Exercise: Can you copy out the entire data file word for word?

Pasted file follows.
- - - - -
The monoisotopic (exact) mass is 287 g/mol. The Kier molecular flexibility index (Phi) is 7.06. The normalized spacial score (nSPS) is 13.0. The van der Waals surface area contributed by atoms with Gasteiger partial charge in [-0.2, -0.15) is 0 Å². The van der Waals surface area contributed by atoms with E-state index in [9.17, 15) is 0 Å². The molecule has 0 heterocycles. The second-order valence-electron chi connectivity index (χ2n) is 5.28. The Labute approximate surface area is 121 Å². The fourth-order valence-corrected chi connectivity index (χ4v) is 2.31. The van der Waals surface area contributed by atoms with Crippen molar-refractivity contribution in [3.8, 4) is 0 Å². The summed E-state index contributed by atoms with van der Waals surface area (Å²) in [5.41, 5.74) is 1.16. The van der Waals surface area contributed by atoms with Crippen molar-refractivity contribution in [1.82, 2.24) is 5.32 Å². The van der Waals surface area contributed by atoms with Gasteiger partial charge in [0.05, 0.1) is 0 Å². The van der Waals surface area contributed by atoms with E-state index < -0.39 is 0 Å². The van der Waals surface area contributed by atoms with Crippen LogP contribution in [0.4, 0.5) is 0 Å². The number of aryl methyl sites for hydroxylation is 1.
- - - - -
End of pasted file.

The monoisotopic (exact) mass is 287 g/mol. The Kier molecular flexibility index (Phi) is 7.06. The normalized spacial score (nSPS) is 13.0. The van der Waals surface area contributed by atoms with Gasteiger partial charge in [-0.2, -0.15) is 0 Å². The van der Waals surface area contributed by atoms with E-state index in [9.17, 15) is 0 Å². The molecule has 0 heterocycles. The second-order valence-electron chi connectivity index (χ2n) is 5.28. The Labute approximate surface area is 121 Å². The fourth-order valence-corrected chi connectivity index (χ4v) is 2.31. The van der Waals surface area contributed by atoms with Crippen molar-refractivity contribution in [3.8, 4) is 0 Å². The summed E-state index contributed by atoms with van der Waals surface area (Å²) in [5.41, 5.74) is 1.16. The van der Waals surface area contributed by atoms with Crippen molar-refractivity contribution in [1.82, 2.24) is 5.32 Å². The van der Waals surface area contributed by atoms with Gasteiger partial charge in [0.05, 0.1) is 0 Å². The van der Waals surface area contributed by atoms with E-state index < -0.39 is 0 Å². The van der Waals surface area contributed by atoms with Crippen LogP contribution in [0.4, 0.5) is 0 Å². The number of aryl methyl sites for hydroxylation is 1.